New and Neglected Nautical Writing — All books Post-Free in the UK

A legacy of riches

When barely six­teen I spent two months with my slightly young­er broth­er Dave hitch-hik­ing, and often rough sleep­ing, around Scot­land watch­ing birds. We went as far north as the Shet­land isle Fet­lar to see the snowy owls which bred there, and man­aged to cadge an…

Words written on water

Our first book had sold out a few years before, and we had the feel­ing it was time for a new edi­tion in our now-stand­ard robust soft­cov­er format, and that there remained an unplumbed audi­ence among people who, though per­haps not habitu­al read­ers of sail­ing books,…

Ghost ship of Grytviken

The Albert Strange Asso­ci­ation (bear with me), in which I am heav­ily implic­ated, held its Annu­al Gen­er­al Meet­ing in Lin­coln a few years ago, and our very enga­ging guest speak­er was Dr Robb Robin­son, a mari­time his­tor­i­an at the Uni­ver­sity of Hull. His sub­ject was…

My last cruise in ‘Cherub II

Albert Strange had a gift for what might be styled ‘com­pan­ion­able writ­ing;’ the abil­ity to take the read­er with him, in ima­gin­a­tion, on his voy­aging remin­is­cences. One of these exper­i­ences is related here, a cruise in the Cher­ub II, “My most beloved boat” as Strange…

IMPORTANT: Covid and international shipping

Our over­seas deliv­er­ies have been affected by Covid, in an errat­ic way, some deliv­er­ies tak­ing more than two months, even with­in Europe. We use a con­sol­id­ated air­freight ser­vice to keep costs down (if we didn’t, our books would be much more expens­ive for over­seas cus­tom­ers), but if you are order­ing from out­side the UK and would like to receive your book(s) in days rather than weeks dur­ing the pan­dem­ic, at addi­tion­al cost, please con­tact us (info at lode­star­books dot com) with your require­ments so we can invoice you online for the cor­rect amount before des­patch — please don’t place your order on the web­site as our dis­trib­ut­or may react too quickly for the ship­ping meth­od to be changed.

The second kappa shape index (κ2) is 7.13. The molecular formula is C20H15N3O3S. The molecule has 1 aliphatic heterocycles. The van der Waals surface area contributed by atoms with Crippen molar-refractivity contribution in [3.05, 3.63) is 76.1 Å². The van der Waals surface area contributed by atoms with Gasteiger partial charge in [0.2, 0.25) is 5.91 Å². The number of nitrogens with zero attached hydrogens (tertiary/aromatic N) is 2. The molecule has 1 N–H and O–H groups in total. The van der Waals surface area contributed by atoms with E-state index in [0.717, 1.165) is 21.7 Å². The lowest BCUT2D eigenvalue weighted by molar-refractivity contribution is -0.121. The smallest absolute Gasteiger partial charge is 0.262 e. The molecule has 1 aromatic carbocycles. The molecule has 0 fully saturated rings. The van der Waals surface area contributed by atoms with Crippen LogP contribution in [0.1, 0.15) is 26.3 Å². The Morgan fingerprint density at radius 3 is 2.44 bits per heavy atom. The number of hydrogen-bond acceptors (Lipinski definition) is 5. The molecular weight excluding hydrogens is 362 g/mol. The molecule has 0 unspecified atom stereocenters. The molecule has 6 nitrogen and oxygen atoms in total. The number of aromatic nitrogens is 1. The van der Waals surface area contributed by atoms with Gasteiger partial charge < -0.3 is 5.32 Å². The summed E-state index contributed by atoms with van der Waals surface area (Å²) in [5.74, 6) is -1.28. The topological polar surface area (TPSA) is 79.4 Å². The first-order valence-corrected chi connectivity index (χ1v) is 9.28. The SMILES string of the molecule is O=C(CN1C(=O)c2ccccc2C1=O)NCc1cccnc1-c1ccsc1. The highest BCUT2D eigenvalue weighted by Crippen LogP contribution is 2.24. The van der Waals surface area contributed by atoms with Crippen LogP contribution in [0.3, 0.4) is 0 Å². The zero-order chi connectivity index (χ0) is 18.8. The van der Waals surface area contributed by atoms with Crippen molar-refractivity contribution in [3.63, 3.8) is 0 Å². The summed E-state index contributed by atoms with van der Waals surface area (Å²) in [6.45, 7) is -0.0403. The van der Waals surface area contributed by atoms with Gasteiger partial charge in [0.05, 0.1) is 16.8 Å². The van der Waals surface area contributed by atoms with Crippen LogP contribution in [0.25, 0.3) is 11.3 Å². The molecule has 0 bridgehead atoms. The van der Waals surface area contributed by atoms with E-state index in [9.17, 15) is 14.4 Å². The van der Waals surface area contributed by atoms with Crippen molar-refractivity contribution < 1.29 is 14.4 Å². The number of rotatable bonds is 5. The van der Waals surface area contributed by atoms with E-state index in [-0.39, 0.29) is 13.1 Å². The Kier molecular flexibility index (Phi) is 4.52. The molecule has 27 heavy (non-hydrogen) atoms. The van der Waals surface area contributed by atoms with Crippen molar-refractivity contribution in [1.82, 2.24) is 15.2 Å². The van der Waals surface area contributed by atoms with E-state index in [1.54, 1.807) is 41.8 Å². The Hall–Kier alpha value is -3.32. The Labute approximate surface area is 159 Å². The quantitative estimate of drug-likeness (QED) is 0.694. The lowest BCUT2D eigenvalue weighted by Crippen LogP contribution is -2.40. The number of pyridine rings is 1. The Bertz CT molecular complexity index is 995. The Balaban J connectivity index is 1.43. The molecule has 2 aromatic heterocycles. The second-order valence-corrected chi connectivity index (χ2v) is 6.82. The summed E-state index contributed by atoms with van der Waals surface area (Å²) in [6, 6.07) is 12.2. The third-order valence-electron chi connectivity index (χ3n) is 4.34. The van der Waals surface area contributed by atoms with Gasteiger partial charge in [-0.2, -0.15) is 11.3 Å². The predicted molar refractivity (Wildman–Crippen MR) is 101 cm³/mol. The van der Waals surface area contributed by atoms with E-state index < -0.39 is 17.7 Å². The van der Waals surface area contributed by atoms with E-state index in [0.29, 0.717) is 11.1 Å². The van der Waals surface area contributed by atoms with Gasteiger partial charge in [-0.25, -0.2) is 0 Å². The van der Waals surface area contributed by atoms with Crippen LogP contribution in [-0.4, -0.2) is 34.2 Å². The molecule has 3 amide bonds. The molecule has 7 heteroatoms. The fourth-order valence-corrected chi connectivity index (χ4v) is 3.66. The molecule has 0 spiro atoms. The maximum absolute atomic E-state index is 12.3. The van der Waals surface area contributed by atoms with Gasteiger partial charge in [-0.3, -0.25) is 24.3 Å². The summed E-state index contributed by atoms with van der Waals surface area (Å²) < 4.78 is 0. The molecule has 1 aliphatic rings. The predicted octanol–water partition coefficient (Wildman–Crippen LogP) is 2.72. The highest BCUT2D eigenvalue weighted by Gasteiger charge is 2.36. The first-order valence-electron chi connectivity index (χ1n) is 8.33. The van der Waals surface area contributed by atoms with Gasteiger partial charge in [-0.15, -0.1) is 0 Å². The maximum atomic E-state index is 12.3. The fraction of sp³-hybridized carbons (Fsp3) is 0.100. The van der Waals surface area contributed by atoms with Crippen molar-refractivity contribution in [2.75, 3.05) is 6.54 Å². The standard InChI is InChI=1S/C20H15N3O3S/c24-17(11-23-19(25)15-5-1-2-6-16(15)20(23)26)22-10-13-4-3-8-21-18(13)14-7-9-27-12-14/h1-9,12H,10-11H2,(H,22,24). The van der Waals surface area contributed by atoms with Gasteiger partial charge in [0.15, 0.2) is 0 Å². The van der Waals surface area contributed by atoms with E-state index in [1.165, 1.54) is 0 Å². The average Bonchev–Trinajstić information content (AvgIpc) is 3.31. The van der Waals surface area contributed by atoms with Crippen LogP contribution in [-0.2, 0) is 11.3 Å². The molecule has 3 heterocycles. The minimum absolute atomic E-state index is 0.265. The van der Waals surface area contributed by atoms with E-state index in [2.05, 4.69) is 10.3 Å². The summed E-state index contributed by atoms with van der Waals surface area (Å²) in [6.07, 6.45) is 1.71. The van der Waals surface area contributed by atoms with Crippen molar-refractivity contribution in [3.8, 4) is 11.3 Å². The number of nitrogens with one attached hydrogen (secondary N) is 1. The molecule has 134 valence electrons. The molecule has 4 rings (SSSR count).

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In all weathers by a crew of two

Tom Cun­liffe writes:For fifty glor­i­ous years from the time of the 1861 Pilot­age Act until the Great War nailed down the coffin lid on com­mer­cial sail, the Bris­tol Chan­nel was a free-for-all for com­pet­it­ive pilot­ing. This great fun­nel of tide-swept water stood wide…

A serious kind of joy

Some­how, and to his incredu­lity, I had never read an Arthur Ran­some book when Peter Wil­lis approached me with Good Little Ship. Nancy Black­ett, the real-life ori­gin­al of the Gob­lin in We Didn’t Mean to Go to Sea, was a famil­i­ar sight on the East Coast and clearly much…

Cruising in Denmark

George Holmes’s illus­trated and often hand-writ­ten cruise accounts fre­quently appeared in the pages of the Hum­ber Yawl Club Year­book, and later in The Yacht­ing Monthly. Here is a cruise he made in Den­mark in 1894, and writ­ten up a few years later. He and his com­pan­ion…

The Yorkshire Coble

Per­haps the most curi­ous craft which is found in use by the fish­er­men round the coasts of Bri­tain is the York­shire coble [writes George Holmes in 1912]. Along with the Sher­ing­ham boat—referred to and described in a former number—this type is used for crab­bing by the…